What is an Operating System and what are the goals and functions of an Operating System?

The users of a system communicate with the hardware of the system. But the communication can't be direct i.e. a user can't directly give instructions to the hardware to perform various operations because it is very difficult for the user to convert its request or instruction into machine language that is used by the hardware components to understand the instructions. Other problem is that, at a particular time, the user wants to perform a number of tasks but it will be a difficult task for the user to use the hardware efficiently. So, we need some kind of intermediate thing that can help us in accessing the hardware components of the system in an efficient way. So, here comes the role of an Operating System.

An Operating System is a software that acts as an intermediate between the hardware and the user. It is a kind of resource manager that manages both hardware and software resources of a system.

There can be various resources present in the system and to manage it manually is a very very difficult task. So, we make the use of the Operating System to manage all the resources present in the system.

Apart from resource management, the other thing that the Operating System does is, it provides a platform where other application programs can be published and used. The following is the conceptual view of a common computer system.

In the above image, we can see that at level 0, the computer hardware are present and to access this hardware you need to take help from the Operating System which is present at level 1. At the upper level or at level 2, various application software (this software is used by users to perform a specific task like MS word, VLC media player, etc) and system software(this software is used to manage the system resources like assembler, compiler, etc) are present. So, the Operating System is used for the communication of these Softwares with the hardware.

Goals of the Operating System

There are two types of goals of an Operating System i.e. Primary Goals and Secondary Goal.

  • Primary Goal: The primary goal of an Operating System is to provide a user-friendly and convenient environment. We know that it is not compulsory to use the Operating System, but things become harder when the user has to perform all the process scheduling and converting the user code into machine code is also very difficult. So, we make the use of an Operating System to act as an intermediate between us and the hardware. All you need to do is give commands to the Operating System and the Operating System will do the rest for you. So, the Operating System should be convenient to use.
  • Secondary Goal: The secondary goal of an Operating System is efficiency. The Operating System should perform all the management of resources in such a way that the resources are fully utilised and no resource should be held idle if some request to that resource is there at that instant of time.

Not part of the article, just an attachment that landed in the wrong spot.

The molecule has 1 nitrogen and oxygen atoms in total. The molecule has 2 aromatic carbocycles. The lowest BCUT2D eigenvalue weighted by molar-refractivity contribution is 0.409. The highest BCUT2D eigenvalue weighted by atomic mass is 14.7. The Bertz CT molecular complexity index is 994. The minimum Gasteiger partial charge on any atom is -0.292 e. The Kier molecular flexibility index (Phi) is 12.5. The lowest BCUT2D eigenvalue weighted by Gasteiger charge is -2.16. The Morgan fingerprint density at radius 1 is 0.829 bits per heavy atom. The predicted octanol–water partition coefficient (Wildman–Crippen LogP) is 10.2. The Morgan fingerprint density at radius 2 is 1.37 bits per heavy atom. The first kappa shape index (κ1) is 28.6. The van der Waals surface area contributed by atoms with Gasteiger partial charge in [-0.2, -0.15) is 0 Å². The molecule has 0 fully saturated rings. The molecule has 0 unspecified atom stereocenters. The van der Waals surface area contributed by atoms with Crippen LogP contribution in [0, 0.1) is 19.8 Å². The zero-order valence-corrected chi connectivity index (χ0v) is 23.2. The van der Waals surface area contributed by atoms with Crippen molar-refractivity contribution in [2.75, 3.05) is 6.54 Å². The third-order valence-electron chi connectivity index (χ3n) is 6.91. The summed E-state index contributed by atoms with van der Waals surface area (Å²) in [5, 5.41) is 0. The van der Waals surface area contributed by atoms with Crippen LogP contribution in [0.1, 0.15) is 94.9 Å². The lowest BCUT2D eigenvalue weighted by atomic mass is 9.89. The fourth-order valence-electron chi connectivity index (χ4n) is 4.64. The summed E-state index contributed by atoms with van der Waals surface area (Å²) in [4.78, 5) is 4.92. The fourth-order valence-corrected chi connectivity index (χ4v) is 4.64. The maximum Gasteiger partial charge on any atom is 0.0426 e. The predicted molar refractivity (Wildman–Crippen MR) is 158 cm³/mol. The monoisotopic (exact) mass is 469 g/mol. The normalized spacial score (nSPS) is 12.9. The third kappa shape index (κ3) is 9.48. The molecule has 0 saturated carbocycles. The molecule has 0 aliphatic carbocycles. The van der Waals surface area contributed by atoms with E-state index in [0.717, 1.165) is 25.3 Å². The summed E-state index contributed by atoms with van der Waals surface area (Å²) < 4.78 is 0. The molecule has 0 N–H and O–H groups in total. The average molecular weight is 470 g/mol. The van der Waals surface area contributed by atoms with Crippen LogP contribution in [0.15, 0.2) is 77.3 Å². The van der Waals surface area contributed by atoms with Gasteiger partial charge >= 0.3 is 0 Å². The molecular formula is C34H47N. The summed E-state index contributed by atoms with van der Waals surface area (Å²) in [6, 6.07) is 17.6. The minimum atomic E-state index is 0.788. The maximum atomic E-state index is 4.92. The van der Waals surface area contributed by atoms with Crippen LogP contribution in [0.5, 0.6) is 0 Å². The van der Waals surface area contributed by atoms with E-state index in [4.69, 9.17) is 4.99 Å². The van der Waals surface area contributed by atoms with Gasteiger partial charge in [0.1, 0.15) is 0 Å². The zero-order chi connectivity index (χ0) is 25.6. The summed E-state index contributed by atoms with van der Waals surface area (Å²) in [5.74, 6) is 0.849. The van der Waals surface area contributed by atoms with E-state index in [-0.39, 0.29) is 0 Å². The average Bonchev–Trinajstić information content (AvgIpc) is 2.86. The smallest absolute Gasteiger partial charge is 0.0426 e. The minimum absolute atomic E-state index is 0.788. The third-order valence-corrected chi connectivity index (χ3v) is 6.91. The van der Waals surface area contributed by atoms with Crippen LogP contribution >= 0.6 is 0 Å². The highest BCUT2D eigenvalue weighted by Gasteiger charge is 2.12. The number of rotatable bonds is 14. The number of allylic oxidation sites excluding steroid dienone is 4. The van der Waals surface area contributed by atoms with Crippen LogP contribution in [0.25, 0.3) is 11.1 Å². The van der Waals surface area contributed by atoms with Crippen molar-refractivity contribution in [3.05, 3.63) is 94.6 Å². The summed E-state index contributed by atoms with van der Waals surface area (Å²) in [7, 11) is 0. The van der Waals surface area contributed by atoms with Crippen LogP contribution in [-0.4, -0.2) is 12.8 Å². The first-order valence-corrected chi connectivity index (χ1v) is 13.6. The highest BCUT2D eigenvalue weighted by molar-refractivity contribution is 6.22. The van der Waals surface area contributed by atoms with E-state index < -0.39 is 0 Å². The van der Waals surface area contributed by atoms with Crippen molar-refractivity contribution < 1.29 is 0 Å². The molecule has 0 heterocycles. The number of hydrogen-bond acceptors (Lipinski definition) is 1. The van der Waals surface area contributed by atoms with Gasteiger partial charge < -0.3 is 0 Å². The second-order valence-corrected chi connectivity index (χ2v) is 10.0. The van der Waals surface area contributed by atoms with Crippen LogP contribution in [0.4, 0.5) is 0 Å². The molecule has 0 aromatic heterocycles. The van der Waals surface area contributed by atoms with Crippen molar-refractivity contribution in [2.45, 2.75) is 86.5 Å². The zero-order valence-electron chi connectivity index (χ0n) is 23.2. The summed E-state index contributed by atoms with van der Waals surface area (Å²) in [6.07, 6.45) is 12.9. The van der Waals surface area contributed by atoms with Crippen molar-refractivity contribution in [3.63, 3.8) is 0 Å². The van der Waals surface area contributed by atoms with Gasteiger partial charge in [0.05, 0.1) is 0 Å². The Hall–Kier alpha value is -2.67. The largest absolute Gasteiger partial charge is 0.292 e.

So, in order to achieve the above primary and secondary goals, the Operating System performs a number of functions. Let's see them.

Functions of an Operating System

To achieve the goals of an Operating system, the Operating System performs a number of functionalities. They are:

  • Process Management: At a particular instant of time, the CPU may have a number of processes that are in the ready state. But at a time, only one process can be processed by a processor. So, the CPU should apply some kind of algorithm that can be used to provide uniform and efficient access to resources by the processes. The CPU should not give priority to only one process and it should make sure that every process which is in the ready state will be executed. Some of the CPU scheduling algorithms are First Come First Serve, Round Robin, Shortest Job First, Priority Scheduling, etc.
  • Memory Management: For the execution of a process, the whole process is put into the main memory and the process is executed and after the execution of the process, the memory is freed and that memory can be used for other processes. So, it is the duty of the Operating System to manage the memory by allocating and deallocating the memory for the process.
  • I/O Device Management: There are various I/O devices that are present in a system. Various processes require access to these resources and the process should not directly access these devices. So, it is the duty of the Operating System to allow the use of I/O devices by the various process that are requiring these resources.
  • File Mangement: There are various files, folders and directory system in a particular computer. All these are maintained and managed by the Operating System of the computer. All these files related information are maintained by using a File Allocation Table or FAT. So, every detail related to the file i.e. filename, file size, file type, etc is stored in the File Allocation Table. Also, it is the duty of the Operating System to make sure that the files should not be opened by some unauthorized access.
  • Virtual Memory: When the size of the program is larger than the main memory then it is the duty of the Operating System to load only frequently used pages in the main memory. This is called Virtual Memory. Read more about Virtual Memory from here.

These are some of the functionalities of an Operating System. To learn about the types of an Operating System, you can read the blog from here.

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